Canadian Manufacturing

Increased butter consumption pinching supply

Consumers are being told not to worry about a shortage of the sp[read many consumers now perceive as a healthier option than margarine, a trans fat

November 25, 2015  by Lois Abraham, The Canadian Press

TORONTO—There might be an increased demand for butter, but consumers are being told not to worry about a shortage affecting their holiday baking.

“There’s no doubt that the market is tight and that is being explained by the fact that there has been an increasing demand for not just butter but for dairy products that contain a higher butter-fat percentage over the past two or three years,” Yves Leduc, director of policy and trade for the Dairy Farmers of Canada, said Tuesday.

But the industry is taking steps to ensure butter and cream remain readily available in stores.

The industry estimates consumer demand and sets a production quota to meet it, but the demand has increased faster than anticipated.


“Just last year there’s been an increase of about six to eight per cent of the production level as a response to meet that increased demand and the Canadian Dairy Commission has just announced an additional increase of quota of two per cent starting Dec. 1,” he said from Ottawa.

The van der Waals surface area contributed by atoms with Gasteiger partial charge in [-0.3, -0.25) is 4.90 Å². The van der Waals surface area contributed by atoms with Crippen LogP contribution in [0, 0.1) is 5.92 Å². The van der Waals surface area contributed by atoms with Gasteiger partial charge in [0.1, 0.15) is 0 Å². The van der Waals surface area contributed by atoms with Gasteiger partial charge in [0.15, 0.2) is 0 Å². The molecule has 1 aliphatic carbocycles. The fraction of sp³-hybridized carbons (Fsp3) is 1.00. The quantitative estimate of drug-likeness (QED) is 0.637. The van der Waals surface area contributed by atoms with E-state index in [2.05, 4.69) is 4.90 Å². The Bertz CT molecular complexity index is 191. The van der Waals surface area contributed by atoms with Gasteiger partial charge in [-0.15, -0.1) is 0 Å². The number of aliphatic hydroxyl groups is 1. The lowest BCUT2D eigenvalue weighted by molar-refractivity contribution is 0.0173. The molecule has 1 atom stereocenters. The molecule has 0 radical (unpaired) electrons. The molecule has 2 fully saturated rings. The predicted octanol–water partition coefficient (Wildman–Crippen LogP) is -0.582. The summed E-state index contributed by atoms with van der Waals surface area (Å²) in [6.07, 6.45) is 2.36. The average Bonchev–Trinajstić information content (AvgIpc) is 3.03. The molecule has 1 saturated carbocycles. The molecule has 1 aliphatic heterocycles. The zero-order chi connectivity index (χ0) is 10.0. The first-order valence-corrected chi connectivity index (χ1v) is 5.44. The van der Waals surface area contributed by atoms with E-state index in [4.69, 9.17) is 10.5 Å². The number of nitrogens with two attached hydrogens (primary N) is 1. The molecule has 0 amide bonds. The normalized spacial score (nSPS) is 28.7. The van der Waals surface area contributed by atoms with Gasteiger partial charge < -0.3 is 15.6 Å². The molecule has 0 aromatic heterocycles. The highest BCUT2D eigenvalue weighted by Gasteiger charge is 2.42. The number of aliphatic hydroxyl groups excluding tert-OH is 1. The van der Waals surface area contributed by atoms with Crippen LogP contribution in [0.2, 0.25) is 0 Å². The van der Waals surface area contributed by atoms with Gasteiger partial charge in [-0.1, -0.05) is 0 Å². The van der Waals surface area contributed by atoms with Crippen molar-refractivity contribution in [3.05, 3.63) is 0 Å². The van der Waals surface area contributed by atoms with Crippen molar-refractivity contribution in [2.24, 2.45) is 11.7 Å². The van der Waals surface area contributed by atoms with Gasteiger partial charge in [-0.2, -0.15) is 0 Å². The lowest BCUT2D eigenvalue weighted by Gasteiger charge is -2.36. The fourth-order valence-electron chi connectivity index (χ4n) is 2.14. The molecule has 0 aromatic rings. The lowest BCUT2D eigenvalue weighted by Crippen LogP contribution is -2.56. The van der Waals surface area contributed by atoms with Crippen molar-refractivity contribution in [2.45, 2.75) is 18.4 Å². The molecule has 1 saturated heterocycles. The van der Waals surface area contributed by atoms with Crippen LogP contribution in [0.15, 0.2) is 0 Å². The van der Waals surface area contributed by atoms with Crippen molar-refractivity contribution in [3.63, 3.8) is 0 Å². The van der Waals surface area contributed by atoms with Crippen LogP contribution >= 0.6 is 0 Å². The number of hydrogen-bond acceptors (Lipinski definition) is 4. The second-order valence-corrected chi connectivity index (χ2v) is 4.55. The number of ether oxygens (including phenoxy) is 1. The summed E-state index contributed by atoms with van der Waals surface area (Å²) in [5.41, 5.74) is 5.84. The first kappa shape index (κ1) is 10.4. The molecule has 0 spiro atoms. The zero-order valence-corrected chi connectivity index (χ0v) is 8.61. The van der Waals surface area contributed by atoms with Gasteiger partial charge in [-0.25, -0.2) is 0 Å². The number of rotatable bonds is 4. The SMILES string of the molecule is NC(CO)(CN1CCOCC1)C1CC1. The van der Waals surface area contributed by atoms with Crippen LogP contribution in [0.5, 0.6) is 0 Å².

But if demand continues to outstrip supply, the commission can import butter from other countries.

Leduc said the trend is similar in the United States.

“The U.S. market when it comes to butter and butter fat is also fairly tight these days to a point where the price of butter on the U.S. market is greater than the price of Canadian butter right now.”

He says industry research shows that there’s been a resurgence of interest in butter, a saturated fat, among consumers who perceive it as a healthier option when consumed in moderation than margarine, a trans fat.

“I think the result of this research has had an impact on consumers turning back to consuming a product like butter which is as natural as you can get. There’s no added ingredients or additives in butter.”

Leduc says the price of butter should not rise in the foreseeable future in part because of the stability of the Canadian supply management system.

“You have a price for milk going into the production of butter so whether the demand goes up or down the price for the milk going into the production of butter will remain the same.”

However, the industry has no control over what happens at the retail level, he says.